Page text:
At this moment, Pacifica is trying to impose $300,000 in new cuts on KPFA. KPFA’s manager estimates this would entail cutting 7 to 8 positions. He hasn’t specified which, but it would be enough to eliminate Letters & Politics, Against The Grain, UpFront and Hard Knock Radio — nearly every daily program produced at our radio station.

These cuts are completely unnecessary. KPFA’s financial statements show that, as of June, KPFA’s bottom line is slightly better than budget, and the station is on track to run a six-figure surplus by September 30, the end of the fiscal year. (See this Pacifica audit story for a fuller picture of the network’s finances.)

The 22 members of the Pacifica National Board need to hear from KPFA listeners, when they meet July 20-23 at Berkeley’s Durant Hotel, 2600 Durant Avenue (@Bowditch in Berkeley | MAP). Pacifica hasn’t posted an agenda yet, and sadly, it looks like the board may spend most of its time in “executive session,” behind closed doors. Some of these board members refused to even read KPFA listener emails earlier this year.

SO PLEASE JOIN US AT THE BOARD MEETING SATURDAY AFTERNOON, 7/21 — that’s when we expect the board to have open sessions and take public comment. Come then and you’ll meet up with KPFA staffers like Letters and Politics host Mitch Jeserich, Against the Grain co-host Sasha Lilley, KPFA News anchor John Hamilton, and many other SaveKPFA supporters who will be at the meeting.

There is also an OPEN RECEPTION for the board at the station Friday night, 7/20 from 7-10pm. (Address: KPFA, 1929 Martin Luther King Jr. Way, Berkeley) Please attend if you can – you’ll be able to talk directly with PNB members there!

KPFA’s local board chair urges YES vote

Original KPFA radio dial, circa 1949

Original KPFA radio dial, circa 1949

“Let me paint a picture of where KPFA is now — because it should concern all of us — no matter which side we’re on,” writes Margy Wilkinson, chair of KPFA’s local board in an open letter to listeners. Wilkinson cites evidence of the dramatic loss of listenership following Pacifica management’s purging of the station’s most listened-to program, the Morning Show, produced by a crew of young, diverse journalists. What follows is a tale of stunningly undemocratic dirty-tricks, financial mismanagement and anti-union maneuvers that have caused KPFA listeners to demand an immediate change in Pacifica’s management — starting with the recall of Pacifica treasurer Tracy Rosenberg. | READ WILKINSON’S  ENTIRE LETTER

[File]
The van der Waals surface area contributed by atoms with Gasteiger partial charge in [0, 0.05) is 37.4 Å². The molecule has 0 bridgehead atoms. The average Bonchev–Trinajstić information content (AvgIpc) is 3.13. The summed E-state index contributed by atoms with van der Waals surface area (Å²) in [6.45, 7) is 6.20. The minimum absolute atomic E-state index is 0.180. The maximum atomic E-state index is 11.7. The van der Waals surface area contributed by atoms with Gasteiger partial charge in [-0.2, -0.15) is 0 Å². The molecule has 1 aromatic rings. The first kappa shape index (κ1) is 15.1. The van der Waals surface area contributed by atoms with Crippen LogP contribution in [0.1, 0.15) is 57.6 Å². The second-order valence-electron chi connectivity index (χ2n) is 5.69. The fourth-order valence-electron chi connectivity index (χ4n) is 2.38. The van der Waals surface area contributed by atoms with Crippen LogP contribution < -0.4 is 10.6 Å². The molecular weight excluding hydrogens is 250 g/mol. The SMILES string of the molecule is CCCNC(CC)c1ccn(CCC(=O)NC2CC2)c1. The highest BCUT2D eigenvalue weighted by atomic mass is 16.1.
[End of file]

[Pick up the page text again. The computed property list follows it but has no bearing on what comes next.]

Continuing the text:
Noted Tracy Rosenberg endorsers withdraw support, YES on KPFA recall endorsers list growing

David Barsamian, host of Alternative Radio, who was initially listed as an endorser of the “no” recall campaign, now says that it was a “total error on his part.” He told KPFA staff that he retracted his endorsement once he found out more about the issues.

KPFA staffer Davey D of Hard Knock Radio, in response to a listener query, has also said he did not take a position against the recall.  Nevertheless, his name still appears on the anti-recall site as a staff endorser.

Meanwhile, the YES campaign is adding endorsers daily, including (titles & organizations for ID only): Paul George, Peninsula Peace & Justice Center; Gloria Frym, writer; Jane Heaven, KPFA producer/host, Vic Bedoian, Pacifica Evening News reporter; Eric Klein, former Flashpoints tech producer; Andrea Turner, Pacifica board member; Richard Walker, radical geographer; Charlotte Sáenz, community artist & educator; Kathleen Weaver, poet, translator; Steve Early, labor journalist; Summer Brenner, author of Richmond Tales; David Martinez, filmmaker; Iain Boal, social historian of the commons; Cal Winslow, labor historian, author, Rebel Rank and File; Cathy Campbell, President, Berkeley Federation of Teachers, and many others. | ADD YOUR ENDORSEMENT HERE | SEE THE ENTIRE YES ON RECALL ENDORSERS’ LIST

Pacifica National Board votes to “wind down” use of union-busting law firm Jackson Lewis

“It took hundreds of letters, over two thousand petition signatures, a picket from KPFA listeners and staff, and two strong resolutions from the local boards of KPFA and Los Angeles sister station KPFK,” said KPFA board chair Margy Wilkison, “but we got Pacifica to at least back away from employing those union-busters at Jackson Lewis.”

She’s referring to the fact that the Pacifica National Board passed a measure in closed session to “wind down” its current employment of the firm, which Pacifica hired on retainer earlier this year. The motion allows Jackson Lewis to complete work on three cases the firm is currently handling for Pacifica, as national board member Dan Siegel reported to the Local Station Board on May 5. | LISTEN to Siegel’s report (2 minutes of audio)